Now officially in its ninth year since the invasion of Afghanistan, the U.S. should have little reason to recount, in Chalmers Johnson's words, the Sorrows of Empire. By now everyone on the planet knows by heart the tragic tale. The U.S. invaded Afghanistan without a clear understanding of its goals and after eight years remains as torn as ever over defining them. It was hoped that the incoming Obama administration and its new AfPak strategy would finally end the drift toward quagmire, but that hope is fading fast. Last week, AfPak architect Bruce Riedel revealed in the Financial Times that "Pretty much six months has since gone by without a rigorous implementation of what was agreed to and that has only made a bad situation worse."
As Washington's paralysis deepens and Afghanistan slips further into chaos, the U.S. faces a crisis of credibility. Can Washington shift its focus to nation-building and help the Afghan people restore their ravaged nation to health? Or should the U.S. continue to pursue what seems at this point an opium dream; hunting an elusive Al Qaeda, who are "believed" to be hiding in Pakistan? Last week one major player on the world scene made their opinion known, but nobody in the U.S. was listening.
Amidst the deafening internal debate in Washington, a startling event occurred. On Monday September 28, in the Chinese government owned English language newspaper China Daily, an article titled, "Afghan peace needs a map," by Li Qinggong, deputy secretary-general of the China Council for National Security Policy Studies, stated flatly that the time had come for the United States to withdraw from Afghanistan:
To promote much-needed reconciliation among the parties concerned, the US should end its military action. The war has neither brought the Islamic nation peace and security as the Bush administration originally promised, nor brought any tangible benefits to the US itself. On the contrary, the legitimacy of the US military action has been under increasing doubt.
A Chinese challenge to the war's legitimacy is of no minor consequence. The Chinese have their own well established agenda regarding the growth of Al Qaeda extremism on their southern border. A July report in China Daily claimed that for the first time in its 82 year history, the 2.3 million-strong People's Liberation Army has drawn up separate regulations for its anti-terrorism operations. The Chinese view extremists and separatists as terrorists and employed harsh military force on Muslim Uyghur separatists in their own Xinjiang province last July. What should be a wakeup call to Washington is the willingness of an official Chinese newspaper to interfere in what would normally be viewed as an internal U.S. government struggle, at a decisive and vulnerable moment in its evolution of the administration's AfPak policy.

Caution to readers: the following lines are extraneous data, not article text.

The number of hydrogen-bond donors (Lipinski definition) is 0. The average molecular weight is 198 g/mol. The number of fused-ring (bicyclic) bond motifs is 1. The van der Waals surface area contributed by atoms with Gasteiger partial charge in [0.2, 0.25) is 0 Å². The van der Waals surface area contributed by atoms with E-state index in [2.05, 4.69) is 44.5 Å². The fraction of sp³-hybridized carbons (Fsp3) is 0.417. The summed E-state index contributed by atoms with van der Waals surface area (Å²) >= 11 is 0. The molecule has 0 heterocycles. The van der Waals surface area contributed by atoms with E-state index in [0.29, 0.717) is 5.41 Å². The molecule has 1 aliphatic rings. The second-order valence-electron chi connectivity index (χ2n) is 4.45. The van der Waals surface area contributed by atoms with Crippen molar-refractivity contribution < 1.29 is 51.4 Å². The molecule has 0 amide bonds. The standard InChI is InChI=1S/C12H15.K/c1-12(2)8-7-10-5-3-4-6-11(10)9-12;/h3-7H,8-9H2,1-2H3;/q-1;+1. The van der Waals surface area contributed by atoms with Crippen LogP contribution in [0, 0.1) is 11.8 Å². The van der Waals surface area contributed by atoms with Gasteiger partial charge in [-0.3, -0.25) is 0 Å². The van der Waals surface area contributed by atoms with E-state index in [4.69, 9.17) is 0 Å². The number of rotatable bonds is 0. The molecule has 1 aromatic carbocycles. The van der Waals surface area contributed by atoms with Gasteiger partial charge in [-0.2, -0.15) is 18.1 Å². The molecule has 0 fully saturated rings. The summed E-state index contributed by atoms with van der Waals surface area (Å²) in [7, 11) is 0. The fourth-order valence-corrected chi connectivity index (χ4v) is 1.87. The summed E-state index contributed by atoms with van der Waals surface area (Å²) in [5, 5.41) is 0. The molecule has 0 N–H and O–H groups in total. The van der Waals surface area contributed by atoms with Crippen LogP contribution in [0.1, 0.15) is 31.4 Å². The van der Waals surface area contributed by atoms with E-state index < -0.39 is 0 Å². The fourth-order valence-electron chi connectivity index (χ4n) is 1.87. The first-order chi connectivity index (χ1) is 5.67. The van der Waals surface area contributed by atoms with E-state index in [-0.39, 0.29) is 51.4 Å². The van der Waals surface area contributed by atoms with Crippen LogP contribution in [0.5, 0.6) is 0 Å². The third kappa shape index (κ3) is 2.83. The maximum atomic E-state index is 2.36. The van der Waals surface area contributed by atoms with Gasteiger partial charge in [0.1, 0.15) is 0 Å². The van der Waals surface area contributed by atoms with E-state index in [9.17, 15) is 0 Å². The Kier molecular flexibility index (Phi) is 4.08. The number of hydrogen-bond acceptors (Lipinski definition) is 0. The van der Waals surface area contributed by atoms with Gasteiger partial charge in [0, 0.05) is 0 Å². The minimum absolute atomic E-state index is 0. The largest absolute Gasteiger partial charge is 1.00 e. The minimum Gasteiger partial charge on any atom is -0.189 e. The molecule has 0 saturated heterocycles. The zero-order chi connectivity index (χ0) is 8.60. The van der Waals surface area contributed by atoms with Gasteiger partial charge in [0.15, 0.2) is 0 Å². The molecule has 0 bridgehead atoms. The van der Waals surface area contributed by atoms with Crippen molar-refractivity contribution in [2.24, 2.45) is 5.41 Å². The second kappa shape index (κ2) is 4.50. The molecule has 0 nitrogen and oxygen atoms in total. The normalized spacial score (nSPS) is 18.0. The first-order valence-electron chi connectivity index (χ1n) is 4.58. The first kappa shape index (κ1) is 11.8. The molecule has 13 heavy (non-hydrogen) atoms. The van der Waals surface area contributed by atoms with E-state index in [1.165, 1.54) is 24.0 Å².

Of shocking interest was Li Qinggong's desire to separate the U.S. military from its own commander-in-chief, who, "Since taking office ... has been under pressure from the Pentagon for military reinforcements in Afghanistan," advising him that, "The calls of war opponents over that of supporters will give the young US president the best chance to extricate himself from the Pentagon's pressure."
Coming at a critical moment when U.S. economic power is in decline and China's on the rise, Li Qinggong's message should be taken as a serious sign that if Washington is not willing to decide the limits of its empire, the Chinese are. China's involvement in Afghanistan is nothing new, but until now they have kept their ambitions largely to themselves. Although denied by Beijing, the Chinese played a supporting role in pushing the Soviets to invade in December 1979 by arming and training Islamist extremists in Xinjiang province. According to a British Round Table of April 1981, (No. 282) "earlier in 1979 China had already tried to set up a Muslim Republic of Pamir on the Afghanistan territory of Badakhshan and the Wakhan corridor."
In the last few years China has emerged as a major player in both Afghanistan's and Pakistan's economy. In 2007, China's Metallurgical group won a $3.5 billion bid to develop Afghanistan's Aynak copper field in Logar province. In Pakistan, China's development of the strategic port of Gwadar on the Makran coast has been described as Pakistan's flagship infrastructure project.
But should the Chinese decide that the time has come to draw a line on American involvement in Afghanistan and flex their growing influence in the region, the war that the U.S. has been fighting for the last eight years will seem merely as child's play to what is to come.
Paul Fitzgerald and Elizabeth Gould are authors of Invisible History: Afghanistan's Untold Story, available from City Lights Books and www.invisiblehistory.com.